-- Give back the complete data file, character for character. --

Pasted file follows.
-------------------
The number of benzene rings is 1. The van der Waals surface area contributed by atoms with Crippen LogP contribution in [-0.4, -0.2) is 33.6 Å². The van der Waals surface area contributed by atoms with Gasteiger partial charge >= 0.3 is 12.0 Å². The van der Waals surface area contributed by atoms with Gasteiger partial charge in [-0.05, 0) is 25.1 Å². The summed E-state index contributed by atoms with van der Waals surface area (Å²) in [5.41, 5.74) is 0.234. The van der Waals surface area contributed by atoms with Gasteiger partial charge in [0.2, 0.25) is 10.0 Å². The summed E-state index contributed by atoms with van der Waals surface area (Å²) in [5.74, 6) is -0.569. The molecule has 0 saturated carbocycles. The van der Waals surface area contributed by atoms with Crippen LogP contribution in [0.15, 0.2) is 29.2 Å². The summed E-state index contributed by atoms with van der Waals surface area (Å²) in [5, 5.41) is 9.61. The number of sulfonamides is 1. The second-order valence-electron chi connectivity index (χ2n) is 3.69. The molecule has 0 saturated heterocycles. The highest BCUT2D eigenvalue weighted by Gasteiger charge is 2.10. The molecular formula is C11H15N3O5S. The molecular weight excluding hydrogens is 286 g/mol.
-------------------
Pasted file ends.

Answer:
The number of benzene rings is 1. The van der Waals surface area contributed by atoms with Crippen LogP contribution in [-0.4, -0.2) is 33.6 Å². The van der Waals surface area contributed by atoms with Gasteiger partial charge >= 0.3 is 12.0 Å². The van der Waals surface area contributed by atoms with Gasteiger partial charge in [-0.05, 0) is 25.1 Å². The summed E-state index contributed by atoms with van der Waals surface area (Å²) in [5.41, 5.74) is 0.234. The van der Waals surface area contributed by atoms with Gasteiger partial charge in [0.2, 0.25) is 10.0 Å². The summed E-state index contributed by atoms with van der Waals surface area (Å²) in [5.74, 6) is -0.569. The molecule has 0 saturated carbocycles. The van der Waals surface area contributed by atoms with Crippen LogP contribution in [0.15, 0.2) is 29.2 Å². The summed E-state index contributed by atoms with van der Waals surface area (Å²) in [5, 5.41) is 9.61. The number of sulfonamides is 1. The second-order valence-electron chi connectivity index (χ2n) is 3.69. The molecule has 0 saturated heterocycles. The highest BCUT2D eigenvalue weighted by Gasteiger charge is 2.10. The molecular formula is C11H15N3O5S. The molecular weight excluding hydrogens is 286 g/mol.